The following two paras are excerpts from an exchange I had yesterday with Sharad:
“There is also this issue of a level playing field for domestic startups. The key issue is to do with regulation. Regulation lags business innovation everywhere in the world. One way to address this is to create regulatory sandboxes. Since we don’t have regulatory sandboxes (yet), there are situations where startups have fallen foul of some existing regulation. When this happens, it’s easier for a foreign startup or MNC to get forgiveness for this inadvertent violation than it is for a domestic startup (today foreign startups enjoy better access to political leaders and therefore easier forgiveness). In China, the reverse is true. It’s easier for a Chinese company to get this forgiveness.”
“Let’s look at examples. Uber got 1.5 years of forgiveness on payments that Ola did not get, and Amazon got forgiveness for having its own supply centres, and not following the marketplace model, which Flipkart did not get. Flipkart had to change its model to comply with the marketplace model. Both Ola and FK were hurt by this favoritism to Uber and Amazon.”
And if you thought we’re back to blaming the government as with everything else, the country’s biggest private enterprises, including the progressive technology companies, have failed on their part too. The likes of Infosys, TCS and Wipro have all formed teams to hunt down disruptive startups in markets such as Silicon Valley, Germany and Israel. But when India’s homegrown startups try and get on their radar, all they get is a snub.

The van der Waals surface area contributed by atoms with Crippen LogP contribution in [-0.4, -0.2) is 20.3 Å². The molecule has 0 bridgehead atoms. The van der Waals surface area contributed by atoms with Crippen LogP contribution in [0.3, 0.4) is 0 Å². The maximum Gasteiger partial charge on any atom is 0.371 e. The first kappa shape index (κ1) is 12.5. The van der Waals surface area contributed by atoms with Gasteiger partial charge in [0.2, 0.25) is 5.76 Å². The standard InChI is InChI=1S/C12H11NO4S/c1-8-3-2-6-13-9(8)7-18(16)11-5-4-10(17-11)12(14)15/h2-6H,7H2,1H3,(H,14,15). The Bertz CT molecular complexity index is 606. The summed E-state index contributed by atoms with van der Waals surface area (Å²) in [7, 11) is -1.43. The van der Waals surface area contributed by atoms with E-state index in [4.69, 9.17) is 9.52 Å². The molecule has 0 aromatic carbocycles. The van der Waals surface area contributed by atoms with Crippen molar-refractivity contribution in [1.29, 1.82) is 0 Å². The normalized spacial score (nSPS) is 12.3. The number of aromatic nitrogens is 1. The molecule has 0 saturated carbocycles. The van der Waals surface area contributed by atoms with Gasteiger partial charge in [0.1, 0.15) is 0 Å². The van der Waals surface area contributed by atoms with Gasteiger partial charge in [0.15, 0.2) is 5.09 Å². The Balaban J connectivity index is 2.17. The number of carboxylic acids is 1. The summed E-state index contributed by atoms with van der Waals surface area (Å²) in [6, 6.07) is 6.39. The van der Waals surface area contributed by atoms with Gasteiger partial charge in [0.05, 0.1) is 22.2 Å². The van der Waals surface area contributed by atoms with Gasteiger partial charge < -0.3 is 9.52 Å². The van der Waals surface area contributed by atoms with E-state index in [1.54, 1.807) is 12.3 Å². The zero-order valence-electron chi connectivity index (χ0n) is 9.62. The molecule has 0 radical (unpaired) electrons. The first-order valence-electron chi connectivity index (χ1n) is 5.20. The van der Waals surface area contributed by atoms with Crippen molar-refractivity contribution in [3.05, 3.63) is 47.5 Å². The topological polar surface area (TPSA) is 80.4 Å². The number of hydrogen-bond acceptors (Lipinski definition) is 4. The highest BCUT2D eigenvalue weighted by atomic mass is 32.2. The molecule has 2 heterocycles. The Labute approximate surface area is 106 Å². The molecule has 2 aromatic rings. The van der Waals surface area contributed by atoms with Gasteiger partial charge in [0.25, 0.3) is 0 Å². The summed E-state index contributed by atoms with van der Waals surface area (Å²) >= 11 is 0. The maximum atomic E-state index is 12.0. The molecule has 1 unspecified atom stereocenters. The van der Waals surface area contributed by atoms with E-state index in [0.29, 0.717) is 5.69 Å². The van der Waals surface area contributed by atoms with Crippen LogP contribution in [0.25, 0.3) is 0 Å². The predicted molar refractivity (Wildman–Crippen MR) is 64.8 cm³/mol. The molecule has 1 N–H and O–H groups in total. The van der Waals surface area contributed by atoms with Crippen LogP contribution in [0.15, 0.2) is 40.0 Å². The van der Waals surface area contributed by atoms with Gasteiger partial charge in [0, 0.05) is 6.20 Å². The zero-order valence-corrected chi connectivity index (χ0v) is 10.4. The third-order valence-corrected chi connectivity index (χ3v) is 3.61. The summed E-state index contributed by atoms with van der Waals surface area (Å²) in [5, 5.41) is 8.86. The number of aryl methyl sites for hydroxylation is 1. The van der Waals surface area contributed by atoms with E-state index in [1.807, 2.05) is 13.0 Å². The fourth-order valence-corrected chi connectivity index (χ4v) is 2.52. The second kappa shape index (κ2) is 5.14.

Founder of a SaaS (Software as a service) startup narrated a recent meeting he had with one of India’s top three software exporters.
“This person specifically told me that his team had been asked to fund startups based only in the Silicon Valley,” he told me last week. “He said the Valley tag looked better on customer pitch presentations.”
Finally, India’s large conglomerates and even mid-sized companies are treating anything homegrown as “low quality.” Few weeks ago, an Indian blockchain startup was in talks with a Mumbai-based conglomerate for selling its solution. The talks went well only until the conglomerate brought in consulting firm Deloitte, which in turn advised them to go with a similar solution from IBM. Clearly, “you still don’t get fired for buying anything from IBM”, at least in India.
“What shocked us was that IBM’s solution was over five times costlier than ours and that didn’t include the consulting fee they may have paid Deloitte,” the person told me. He requested anonymity because open activism can cost future deals in the pipeline.
ThreadSol, a company that tried selling to Indian enterprises relentlessly before taking its software solution to the overseas market, is another case in point. “Many large and mid-sized buyers insisted on offering our solution almost free, or for a price that would not cover even the costs,” Manasij Ganguli, co-founder of ThreadSol had told me recently.
For now, here are three ways the government, conglomerates and the cash-rich Indian software companies can meaningfully contribute: